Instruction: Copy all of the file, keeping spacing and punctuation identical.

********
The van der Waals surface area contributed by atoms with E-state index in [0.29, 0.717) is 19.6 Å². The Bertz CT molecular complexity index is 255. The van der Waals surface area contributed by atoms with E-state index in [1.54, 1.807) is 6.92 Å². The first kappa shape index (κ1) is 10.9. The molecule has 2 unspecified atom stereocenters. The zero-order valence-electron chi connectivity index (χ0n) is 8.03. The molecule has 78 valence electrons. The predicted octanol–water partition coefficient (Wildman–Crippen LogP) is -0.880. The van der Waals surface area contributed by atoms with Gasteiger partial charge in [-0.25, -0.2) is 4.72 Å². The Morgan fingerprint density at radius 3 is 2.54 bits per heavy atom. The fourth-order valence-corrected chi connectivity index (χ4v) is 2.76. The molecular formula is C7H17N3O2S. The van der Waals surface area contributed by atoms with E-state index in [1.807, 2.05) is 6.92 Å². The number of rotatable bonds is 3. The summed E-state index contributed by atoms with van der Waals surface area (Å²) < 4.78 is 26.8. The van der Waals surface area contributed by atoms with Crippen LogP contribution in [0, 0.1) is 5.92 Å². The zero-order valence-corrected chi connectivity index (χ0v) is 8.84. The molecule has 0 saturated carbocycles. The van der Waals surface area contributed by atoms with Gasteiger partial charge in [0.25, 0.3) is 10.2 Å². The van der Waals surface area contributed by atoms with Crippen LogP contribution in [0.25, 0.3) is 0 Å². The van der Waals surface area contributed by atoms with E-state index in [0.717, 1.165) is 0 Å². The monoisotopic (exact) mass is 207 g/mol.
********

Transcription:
The van der Waals surface area contributed by atoms with E-state index in [0.29, 0.717) is 19.6 Å². The Bertz CT molecular complexity index is 255. The van der Waals surface area contributed by atoms with E-state index in [1.54, 1.807) is 6.92 Å². The first kappa shape index (κ1) is 10.9. The molecule has 2 unspecified atom stereocenters. The zero-order valence-electron chi connectivity index (χ0n) is 8.03. The molecule has 78 valence electrons. The predicted octanol–water partition coefficient (Wildman–Crippen LogP) is -0.880. The van der Waals surface area contributed by atoms with Gasteiger partial charge in [-0.25, -0.2) is 4.72 Å². The Morgan fingerprint density at radius 3 is 2.54 bits per heavy atom. The fourth-order valence-corrected chi connectivity index (χ4v) is 2.76. The molecular formula is C7H17N3O2S. The van der Waals surface area contributed by atoms with E-state index in [1.807, 2.05) is 6.92 Å². The number of rotatable bonds is 3. The summed E-state index contributed by atoms with van der Waals surface area (Å²) < 4.78 is 26.8. The van der Waals surface area contributed by atoms with Crippen LogP contribution in [0, 0.1) is 5.92 Å². The zero-order valence-corrected chi connectivity index (χ0v) is 8.84. The molecule has 0 saturated carbocycles. The van der Waals surface area contributed by atoms with Gasteiger partial charge in [0.25, 0.3) is 10.2 Å². The van der Waals surface area contributed by atoms with Crippen LogP contribution in [0.25, 0.3) is 0 Å². The van der Waals surface area contributed by atoms with E-state index in [0.717, 1.165) is 0 Å². The monoisotopic (exact) mass is 207 g/mol.